Jews Leading Japan Relief Effort

Chabad-Lubavitch Chassidic movement and the American Jewish Joint Distribution Committee are both deeply involved in relief efforts in Japan.

Hana Levi Julian, | updated: 11:38

Aftermath of Japan tsunami and earthquake
Aftermath of Japan tsunami and earthquake
Israel news photo: US Navy

The worldwide Chabad-Lubavitch Chassidic movement and the American Jewish Joint Distribution Committee are deeply involved in the Jewish community's response to Japan's growing national disaster.

Rabbi Mendy Sudakevich, director of Chabad-Lubavitch of Japan said goodbye to his wife and six children and turned his attention to providing relief for some 400,000 of the country's homeless and hungry.

The rabbi's family was evacuated to stay with relatives in Israel after last week's 8.9-magnitude earthquake touched off a 10 meter-high tsunami that swallowed 1,300 kilometers of coastline and killed thousands of residents.

Coupled with hundreds of aftershocks and a partial meltdown of the reactor core in three of the country's nuclear reactors, the need for any assistance is urgent, noted Sudakevich.

Under the direction of Chabad-Lubavitch of Asia director Rabbi Mordechai Avtzon in Hong Kong, Sudakevich has already organized shipments of tons of basic supplies for the people of Sendai. Included in the first five-ton delivery were rice, water, bread, gas canisters, instant soups and blankets.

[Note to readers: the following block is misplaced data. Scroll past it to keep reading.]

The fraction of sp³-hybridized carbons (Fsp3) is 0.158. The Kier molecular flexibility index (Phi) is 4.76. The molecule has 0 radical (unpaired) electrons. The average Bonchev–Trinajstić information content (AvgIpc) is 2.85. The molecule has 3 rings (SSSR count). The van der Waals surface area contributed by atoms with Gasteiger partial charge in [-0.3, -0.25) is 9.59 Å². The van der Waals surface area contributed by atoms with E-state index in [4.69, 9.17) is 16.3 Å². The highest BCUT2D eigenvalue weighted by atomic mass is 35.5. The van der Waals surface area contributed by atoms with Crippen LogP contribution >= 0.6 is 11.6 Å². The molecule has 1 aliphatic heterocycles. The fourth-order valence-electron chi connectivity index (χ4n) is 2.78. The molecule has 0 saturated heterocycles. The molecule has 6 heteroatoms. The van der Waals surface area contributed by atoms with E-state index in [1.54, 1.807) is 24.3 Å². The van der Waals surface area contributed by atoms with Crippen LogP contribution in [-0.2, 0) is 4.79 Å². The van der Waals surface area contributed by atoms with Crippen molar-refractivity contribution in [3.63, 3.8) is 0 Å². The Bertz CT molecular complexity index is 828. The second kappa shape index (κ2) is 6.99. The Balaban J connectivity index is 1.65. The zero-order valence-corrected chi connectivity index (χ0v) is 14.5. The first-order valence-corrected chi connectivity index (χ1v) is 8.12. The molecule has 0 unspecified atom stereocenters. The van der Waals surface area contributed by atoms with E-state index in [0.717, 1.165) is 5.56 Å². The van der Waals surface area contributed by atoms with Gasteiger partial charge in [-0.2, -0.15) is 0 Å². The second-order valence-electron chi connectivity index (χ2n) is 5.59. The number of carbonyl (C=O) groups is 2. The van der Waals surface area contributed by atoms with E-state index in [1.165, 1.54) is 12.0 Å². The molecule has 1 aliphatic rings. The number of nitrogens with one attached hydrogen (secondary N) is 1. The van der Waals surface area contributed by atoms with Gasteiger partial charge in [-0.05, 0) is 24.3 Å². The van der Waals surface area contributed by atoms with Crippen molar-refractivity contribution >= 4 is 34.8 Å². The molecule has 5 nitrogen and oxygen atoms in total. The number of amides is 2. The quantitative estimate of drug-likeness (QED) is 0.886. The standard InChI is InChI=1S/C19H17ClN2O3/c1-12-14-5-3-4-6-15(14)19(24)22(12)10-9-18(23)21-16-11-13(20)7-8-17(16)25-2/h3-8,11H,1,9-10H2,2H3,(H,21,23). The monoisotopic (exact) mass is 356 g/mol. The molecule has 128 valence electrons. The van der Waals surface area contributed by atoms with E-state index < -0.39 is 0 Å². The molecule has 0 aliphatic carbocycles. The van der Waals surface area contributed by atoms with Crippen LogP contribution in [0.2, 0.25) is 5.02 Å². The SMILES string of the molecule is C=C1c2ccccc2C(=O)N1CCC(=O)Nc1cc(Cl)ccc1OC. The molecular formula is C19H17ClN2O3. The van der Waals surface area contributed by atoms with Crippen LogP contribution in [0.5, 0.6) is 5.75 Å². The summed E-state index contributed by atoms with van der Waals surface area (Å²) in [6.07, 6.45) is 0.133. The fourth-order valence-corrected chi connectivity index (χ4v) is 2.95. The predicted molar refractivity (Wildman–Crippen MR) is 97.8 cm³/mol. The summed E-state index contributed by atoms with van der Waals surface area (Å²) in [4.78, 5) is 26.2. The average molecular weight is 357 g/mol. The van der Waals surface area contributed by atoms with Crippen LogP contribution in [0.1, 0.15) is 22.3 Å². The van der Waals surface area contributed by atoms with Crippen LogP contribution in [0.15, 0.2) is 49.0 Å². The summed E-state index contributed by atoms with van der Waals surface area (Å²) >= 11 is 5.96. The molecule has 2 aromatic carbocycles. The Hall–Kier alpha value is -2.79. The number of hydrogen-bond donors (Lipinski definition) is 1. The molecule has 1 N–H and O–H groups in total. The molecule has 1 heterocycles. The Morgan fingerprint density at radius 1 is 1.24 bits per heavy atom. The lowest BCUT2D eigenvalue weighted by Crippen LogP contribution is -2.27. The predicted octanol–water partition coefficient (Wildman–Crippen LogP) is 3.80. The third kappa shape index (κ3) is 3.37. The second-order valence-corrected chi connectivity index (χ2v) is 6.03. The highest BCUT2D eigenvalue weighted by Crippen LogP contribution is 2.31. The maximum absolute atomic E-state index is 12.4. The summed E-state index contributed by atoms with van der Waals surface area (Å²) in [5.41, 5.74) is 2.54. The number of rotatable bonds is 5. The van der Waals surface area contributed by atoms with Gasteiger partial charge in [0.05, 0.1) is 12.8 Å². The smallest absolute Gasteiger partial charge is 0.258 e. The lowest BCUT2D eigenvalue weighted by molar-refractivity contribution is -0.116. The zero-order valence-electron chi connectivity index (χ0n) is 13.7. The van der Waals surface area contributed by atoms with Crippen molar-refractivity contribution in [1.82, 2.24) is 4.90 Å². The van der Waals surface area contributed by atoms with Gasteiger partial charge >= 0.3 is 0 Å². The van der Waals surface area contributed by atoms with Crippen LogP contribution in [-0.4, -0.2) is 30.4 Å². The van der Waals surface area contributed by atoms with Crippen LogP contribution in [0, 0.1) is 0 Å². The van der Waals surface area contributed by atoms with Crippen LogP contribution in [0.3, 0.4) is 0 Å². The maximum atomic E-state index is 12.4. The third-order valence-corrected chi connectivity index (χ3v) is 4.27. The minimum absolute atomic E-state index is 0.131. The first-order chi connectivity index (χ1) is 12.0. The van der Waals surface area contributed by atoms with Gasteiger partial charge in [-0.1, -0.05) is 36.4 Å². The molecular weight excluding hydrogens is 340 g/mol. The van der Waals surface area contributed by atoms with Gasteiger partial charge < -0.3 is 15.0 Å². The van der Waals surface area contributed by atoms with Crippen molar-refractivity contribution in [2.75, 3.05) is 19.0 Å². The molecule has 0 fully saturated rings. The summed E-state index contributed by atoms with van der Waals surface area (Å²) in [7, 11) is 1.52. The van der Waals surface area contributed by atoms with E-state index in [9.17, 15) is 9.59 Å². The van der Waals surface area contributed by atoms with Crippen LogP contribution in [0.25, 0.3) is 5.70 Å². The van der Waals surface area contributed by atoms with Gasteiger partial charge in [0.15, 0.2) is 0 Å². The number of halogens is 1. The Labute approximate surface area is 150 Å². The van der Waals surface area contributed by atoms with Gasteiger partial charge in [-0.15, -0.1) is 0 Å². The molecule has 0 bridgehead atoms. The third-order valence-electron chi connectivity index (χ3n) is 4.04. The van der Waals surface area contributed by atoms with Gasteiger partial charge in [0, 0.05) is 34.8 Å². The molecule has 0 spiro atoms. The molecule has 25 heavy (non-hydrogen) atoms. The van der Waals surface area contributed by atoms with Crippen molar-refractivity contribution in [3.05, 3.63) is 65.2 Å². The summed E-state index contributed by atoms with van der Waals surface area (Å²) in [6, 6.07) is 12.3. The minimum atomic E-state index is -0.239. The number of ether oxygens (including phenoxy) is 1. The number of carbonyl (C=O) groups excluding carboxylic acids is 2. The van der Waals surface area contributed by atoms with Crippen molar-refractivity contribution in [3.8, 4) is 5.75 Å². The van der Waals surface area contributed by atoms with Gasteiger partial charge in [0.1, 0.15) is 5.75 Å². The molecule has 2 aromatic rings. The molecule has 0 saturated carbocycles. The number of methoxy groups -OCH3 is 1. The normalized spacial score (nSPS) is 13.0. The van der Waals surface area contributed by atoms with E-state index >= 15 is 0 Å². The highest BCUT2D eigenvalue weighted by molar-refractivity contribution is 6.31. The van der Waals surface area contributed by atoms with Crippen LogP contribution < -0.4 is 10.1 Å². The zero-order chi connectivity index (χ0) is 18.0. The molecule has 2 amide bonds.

Avtzon estimated the joint relief effort for the people of Sendai “could end up costing upwards of $25,000 a day for a month.”

Sudakevich commissioned a bakery in Sendai -- the hardest hit area -- to serve as a base of operations for the relief effort and to distribute free bread. “We've organized 50,000 ready-to-eat self-heating food rations to be flown in from the United States,” he told

“In addition to our prayers,” Avzton commented, “all of Japan needs assistance.”

The JDC, which worked in the country before the Americans entered World War II, said it is empowering the Jewish community in Tokyo to channel donations to local NGOs providing aid to distressed areas.

Some 2,000 Jews live and work in Japan, according to Steven Schwager, JDC's chief executive officer, most residing in the capital and its suburbs.

“Our prayers and sympathies go out to the families of those lost in the earthquake,” said Schwager. “JDC will leverage its disaster relief expertise and strong partnerships in the region to react swiftly and sympathetically to the needs of victims.”

Death toll estimates have reached as high as 10,000 following the quake, the most powerful to strike Japan in 140 years.